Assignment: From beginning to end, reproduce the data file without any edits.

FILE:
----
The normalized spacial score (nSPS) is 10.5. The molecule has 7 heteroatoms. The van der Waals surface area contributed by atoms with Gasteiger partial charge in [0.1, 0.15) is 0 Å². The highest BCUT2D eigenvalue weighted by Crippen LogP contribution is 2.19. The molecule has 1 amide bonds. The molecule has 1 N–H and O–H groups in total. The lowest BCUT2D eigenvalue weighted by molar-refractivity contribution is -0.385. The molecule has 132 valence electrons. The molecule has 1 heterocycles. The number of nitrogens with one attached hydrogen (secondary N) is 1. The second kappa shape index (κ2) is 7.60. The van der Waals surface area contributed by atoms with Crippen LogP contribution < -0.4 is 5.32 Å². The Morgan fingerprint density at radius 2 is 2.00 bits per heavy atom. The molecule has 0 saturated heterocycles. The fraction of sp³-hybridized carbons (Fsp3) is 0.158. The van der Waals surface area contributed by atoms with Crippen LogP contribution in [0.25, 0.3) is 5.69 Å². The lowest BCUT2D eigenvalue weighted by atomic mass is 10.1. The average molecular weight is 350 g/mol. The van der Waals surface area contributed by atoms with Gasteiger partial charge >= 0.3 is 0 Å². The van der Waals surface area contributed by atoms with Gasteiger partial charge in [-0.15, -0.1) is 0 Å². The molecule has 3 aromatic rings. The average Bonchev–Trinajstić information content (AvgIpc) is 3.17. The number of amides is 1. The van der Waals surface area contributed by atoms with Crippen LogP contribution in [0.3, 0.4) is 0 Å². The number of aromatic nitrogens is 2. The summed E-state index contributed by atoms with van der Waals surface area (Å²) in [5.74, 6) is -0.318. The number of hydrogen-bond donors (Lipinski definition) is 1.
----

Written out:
The normalized spacial score (nSPS) is 10.5. The molecule has 7 heteroatoms. The van der Waals surface area contributed by atoms with Gasteiger partial charge in [0.1, 0.15) is 0 Å². The highest BCUT2D eigenvalue weighted by Crippen LogP contribution is 2.19. The molecule has 1 amide bonds. The molecule has 1 N–H and O–H groups in total. The lowest BCUT2D eigenvalue weighted by molar-refractivity contribution is -0.385. The molecule has 132 valence electrons. The molecule has 1 heterocycles. The number of nitrogens with one attached hydrogen (secondary N) is 1. The second kappa shape index (κ2) is 7.60. The van der Waals surface area contributed by atoms with Crippen LogP contribution < -0.4 is 5.32 Å². The Morgan fingerprint density at radius 2 is 2.00 bits per heavy atom. The molecule has 0 saturated heterocycles. The fraction of sp³-hybridized carbons (Fsp3) is 0.158. The van der Waals surface area contributed by atoms with Crippen LogP contribution in [0.25, 0.3) is 5.69 Å². The lowest BCUT2D eigenvalue weighted by atomic mass is 10.1. The average molecular weight is 350 g/mol. The van der Waals surface area contributed by atoms with Gasteiger partial charge >= 0.3 is 0 Å². The van der Waals surface area contributed by atoms with Gasteiger partial charge in [-0.15, -0.1) is 0 Å². The molecule has 3 aromatic rings. The average Bonchev–Trinajstić information content (AvgIpc) is 3.17. The number of amides is 1. The van der Waals surface area contributed by atoms with Crippen LogP contribution in [0.3, 0.4) is 0 Å². The number of aromatic nitrogens is 2. The summed E-state index contributed by atoms with van der Waals surface area (Å²) in [5.74, 6) is -0.318. The number of hydrogen-bond donors (Lipinski definition) is 1.